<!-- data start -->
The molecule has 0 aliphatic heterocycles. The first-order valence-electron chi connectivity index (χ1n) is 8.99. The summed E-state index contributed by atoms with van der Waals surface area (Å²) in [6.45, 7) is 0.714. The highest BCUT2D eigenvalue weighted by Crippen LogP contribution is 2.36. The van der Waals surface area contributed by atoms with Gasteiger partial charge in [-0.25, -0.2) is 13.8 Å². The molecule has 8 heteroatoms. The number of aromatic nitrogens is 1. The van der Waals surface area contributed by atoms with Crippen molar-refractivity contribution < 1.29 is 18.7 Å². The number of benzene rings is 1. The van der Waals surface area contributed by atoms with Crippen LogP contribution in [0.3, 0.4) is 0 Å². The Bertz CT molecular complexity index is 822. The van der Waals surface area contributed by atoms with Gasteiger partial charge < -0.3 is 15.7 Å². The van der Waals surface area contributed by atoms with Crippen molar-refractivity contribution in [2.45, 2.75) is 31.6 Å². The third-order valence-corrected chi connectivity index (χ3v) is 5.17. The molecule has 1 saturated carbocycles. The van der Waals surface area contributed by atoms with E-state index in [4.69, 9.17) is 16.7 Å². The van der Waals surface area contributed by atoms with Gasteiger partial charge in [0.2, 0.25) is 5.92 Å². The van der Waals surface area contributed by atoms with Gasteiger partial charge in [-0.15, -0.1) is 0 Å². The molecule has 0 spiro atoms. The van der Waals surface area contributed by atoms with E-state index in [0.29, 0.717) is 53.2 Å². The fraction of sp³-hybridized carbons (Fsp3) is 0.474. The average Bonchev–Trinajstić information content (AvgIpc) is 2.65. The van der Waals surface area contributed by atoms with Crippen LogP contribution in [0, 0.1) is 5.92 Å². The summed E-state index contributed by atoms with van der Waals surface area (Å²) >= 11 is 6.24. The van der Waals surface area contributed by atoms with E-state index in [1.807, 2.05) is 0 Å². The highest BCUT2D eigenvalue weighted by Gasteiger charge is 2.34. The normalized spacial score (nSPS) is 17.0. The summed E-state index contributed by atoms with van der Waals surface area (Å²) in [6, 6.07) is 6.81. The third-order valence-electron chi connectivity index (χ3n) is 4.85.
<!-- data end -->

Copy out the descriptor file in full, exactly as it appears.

The molecule has 0 aliphatic heterocycles. The first-order valence-electron chi connectivity index (χ1n) is 8.99. The summed E-state index contributed by atoms with van der Waals surface area (Å²) in [6.45, 7) is 0.714. The highest BCUT2D eigenvalue weighted by Crippen LogP contribution is 2.36. The van der Waals surface area contributed by atoms with Gasteiger partial charge in [-0.25, -0.2) is 13.8 Å². The molecule has 8 heteroatoms. The number of aromatic nitrogens is 1. The van der Waals surface area contributed by atoms with Crippen molar-refractivity contribution < 1.29 is 18.7 Å². The number of benzene rings is 1. The van der Waals surface area contributed by atoms with Crippen LogP contribution in [0.3, 0.4) is 0 Å². The Bertz CT molecular complexity index is 822. The van der Waals surface area contributed by atoms with Gasteiger partial charge < -0.3 is 15.7 Å². The van der Waals surface area contributed by atoms with Crippen molar-refractivity contribution in [2.45, 2.75) is 31.6 Å². The third-order valence-corrected chi connectivity index (χ3v) is 5.17. The molecule has 1 saturated carbocycles. The van der Waals surface area contributed by atoms with E-state index in [4.69, 9.17) is 16.7 Å². The van der Waals surface area contributed by atoms with Gasteiger partial charge in [0.2, 0.25) is 5.92 Å². The van der Waals surface area contributed by atoms with Gasteiger partial charge in [-0.15, -0.1) is 0 Å². The molecule has 0 spiro atoms. The van der Waals surface area contributed by atoms with E-state index in [0.29, 0.717) is 53.2 Å². The fraction of sp³-hybridized carbons (Fsp3) is 0.474. The average Bonchev–Trinajstić information content (AvgIpc) is 2.65. The van der Waals surface area contributed by atoms with Crippen LogP contribution in [0, 0.1) is 5.92 Å². The summed E-state index contributed by atoms with van der Waals surface area (Å²) >= 11 is 6.24. The van der Waals surface area contributed by atoms with E-state index in [1.807, 2.05) is 0 Å². The highest BCUT2D eigenvalue weighted by Gasteiger charge is 2.34. The normalized spacial score (nSPS) is 17.0. The summed E-state index contributed by atoms with van der Waals surface area (Å²) in [6, 6.07) is 6.81. The third-order valence-electron chi connectivity index (χ3n) is 4.85.